Officials at Gazprom, Edison, and DEPA, Greece’s Public Gas Corporation have told energypress that they are now preparing a second step towards reviving the “Greek Stream” project – intended to supply Russian natural gas to Europe via the south – following last week’s signing of a memorandum of understanding (MOU) for the development of the stalled ITGI natural gas pipeline to link Greece and Italy and serve as a route for Russian gas supply to Europe through the Southern Corridor.
As part of the plan’s second stage, the officials will seek to determine a route passing through Bulgaria for the “Greek Stream” project.
Authorities closely involved with the project have noted that much will depend on how Russian-Turkish bilateral ties play out. Bulgarian territory is now being considered as an alternative for the Russian gas pipeline’s route as a result of the troubled ties between Russia and Turkey. Should these two countries resolve their differences, the Bulgarian alternative could be abandoned, but this seems highly unlikely at present.
A date for the next meeting between Gazprom, Edison, and DEPA officials has yet to be set. Technocrats will meet to focus on details such as natural gas quantities to be supplied through the pipeline, cost and financing issues that may ensure the project’s sustainability, as well as the geographical route. The three companies want to have completed this part of the project’s task by the end of this year.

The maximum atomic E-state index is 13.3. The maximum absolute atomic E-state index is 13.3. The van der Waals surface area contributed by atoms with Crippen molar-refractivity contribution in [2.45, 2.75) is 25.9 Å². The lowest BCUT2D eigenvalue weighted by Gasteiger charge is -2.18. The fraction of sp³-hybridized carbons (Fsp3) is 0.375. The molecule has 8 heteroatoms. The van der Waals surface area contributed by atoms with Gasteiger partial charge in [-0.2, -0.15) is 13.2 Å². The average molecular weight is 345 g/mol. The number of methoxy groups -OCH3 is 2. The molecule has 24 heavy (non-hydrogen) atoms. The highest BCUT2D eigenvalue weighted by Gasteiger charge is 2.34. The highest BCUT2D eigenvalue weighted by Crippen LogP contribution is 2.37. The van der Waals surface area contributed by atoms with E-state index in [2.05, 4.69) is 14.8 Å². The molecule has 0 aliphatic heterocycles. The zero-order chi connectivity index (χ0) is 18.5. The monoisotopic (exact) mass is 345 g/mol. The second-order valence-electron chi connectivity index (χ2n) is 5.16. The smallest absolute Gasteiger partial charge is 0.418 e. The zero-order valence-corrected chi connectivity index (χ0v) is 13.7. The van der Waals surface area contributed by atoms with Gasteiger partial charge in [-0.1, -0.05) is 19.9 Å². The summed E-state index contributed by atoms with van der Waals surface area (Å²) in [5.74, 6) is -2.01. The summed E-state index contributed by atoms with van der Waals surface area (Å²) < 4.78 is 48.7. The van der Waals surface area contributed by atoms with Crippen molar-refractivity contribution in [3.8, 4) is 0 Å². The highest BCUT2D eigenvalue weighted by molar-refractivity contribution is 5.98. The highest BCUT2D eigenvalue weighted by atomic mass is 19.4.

Besides the technocratic details, work also needs to be carried out at a diplomatic level to secure the European Commission’s backing of the Russian pipeline plan for Europe’s south. Gazprom, Edison, and DEPA officials will seek to secure the EU executive body’s official support for the project by the end of this year. This has already been unofficially granted, it is believed.
The age-old ITGI plan linking Greece and Italy was never carried out but this could now be developed and utilized as part of Russia’s latest plan for natural gas supply to Europe via the south.